The technique described on this page has now been automated. There is
no need to read below for the details of how it works. Instead, go to
and enter your diagram in the form. This will give you a page in which your diagram
is presented nicely using GIFs. Look at the source of this, cut out the html between the
<!------------ CUT HERE -----------> comments and paste it into your own page.
This html used to consist of one very long line. But the code was updated on 2001-01-24, and now generates html containing line feeds, which is much more readable.
Or, use an ascii diagram on your own page, enclose it in <goban> tags as described at http://www.weddslist.com/goban/#pageb , and link to it as described at http://www.weddslist.com/goban/#pagec .
Here are some GIFs you could use for drawing a Go position:
They are called 1.gif , 2.gif , 3.gif , 4.gif , 5.gif , 6.gif , 7.gif , 8.gif , 9.gif , b.gif , h.gif , w.gif . You may download them (try right-clicking on them) and use them. Or you can download them all at once as a ZIP file .
If you want to make your html shorter, you can rename them to 1, 2, 3, 4, 5, 6, 7, 8, 9, b, h, w. Then you will include them by saying e.g. <img src="1">. However there are servers that do not allow this technique - they refuse to serve files whose extensions they do not understand.
|They are used like this:||
or better, like this:
To see the difference (Netscape only), get rid of the enclosing table and make your browser window very narrow.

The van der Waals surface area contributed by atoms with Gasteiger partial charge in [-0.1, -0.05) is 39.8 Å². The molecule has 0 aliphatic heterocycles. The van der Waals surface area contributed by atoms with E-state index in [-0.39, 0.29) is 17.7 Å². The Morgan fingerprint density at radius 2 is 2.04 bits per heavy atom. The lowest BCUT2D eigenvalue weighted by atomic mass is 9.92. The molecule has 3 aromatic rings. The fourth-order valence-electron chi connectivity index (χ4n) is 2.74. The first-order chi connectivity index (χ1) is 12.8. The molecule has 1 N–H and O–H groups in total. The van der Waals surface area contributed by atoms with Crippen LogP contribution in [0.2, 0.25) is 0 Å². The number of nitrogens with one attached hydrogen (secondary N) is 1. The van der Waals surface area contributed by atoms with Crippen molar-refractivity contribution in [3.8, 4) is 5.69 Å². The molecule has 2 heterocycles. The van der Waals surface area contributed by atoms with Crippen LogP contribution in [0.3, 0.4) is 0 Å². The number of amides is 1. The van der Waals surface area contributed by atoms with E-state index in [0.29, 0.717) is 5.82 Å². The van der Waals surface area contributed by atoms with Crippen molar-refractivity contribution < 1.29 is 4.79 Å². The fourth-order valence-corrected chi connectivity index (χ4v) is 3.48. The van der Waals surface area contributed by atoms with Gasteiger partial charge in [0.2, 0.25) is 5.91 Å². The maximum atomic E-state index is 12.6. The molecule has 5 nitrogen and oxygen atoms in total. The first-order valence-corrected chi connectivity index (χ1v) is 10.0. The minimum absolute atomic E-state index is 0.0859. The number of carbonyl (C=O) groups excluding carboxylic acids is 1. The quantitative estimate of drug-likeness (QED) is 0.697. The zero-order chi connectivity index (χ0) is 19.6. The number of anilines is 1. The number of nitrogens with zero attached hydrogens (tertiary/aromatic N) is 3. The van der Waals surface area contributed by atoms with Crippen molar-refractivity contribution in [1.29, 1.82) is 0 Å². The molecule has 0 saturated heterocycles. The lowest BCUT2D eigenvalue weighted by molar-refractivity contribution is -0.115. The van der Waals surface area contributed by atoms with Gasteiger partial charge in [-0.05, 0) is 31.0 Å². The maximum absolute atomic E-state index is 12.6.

You may be tempted to make this HTML more legible by inserting some line breaks. Don't. Line breaks do no harm for users of Internet Explorer; but they cause users of Netscape to see blank horizontal lines in their diagrams.
For sets of stones which are better in most ways, you can use the ones created by Andrew Grant.
These come in various sizes: 15-pixel like the above, 19-pixel, 27-pixel (shown to the left),
39-pixel and 55-pixel. There are many more images in each of his sets: as well as images like
the above, there are stones of each colour numbered from 1 to 100, empty points labelled from
a to z and from A to Z, and a triangled stone of each colour. They use names consistent with
Simon Goss's GoFigs  program, making it very
easy to create html Go diagrams. Their only disadvantage, compared with the above, is that
their backgrounds are white instead of transparent.
These five sets of images, each with 266 GIFs, may be downloaded .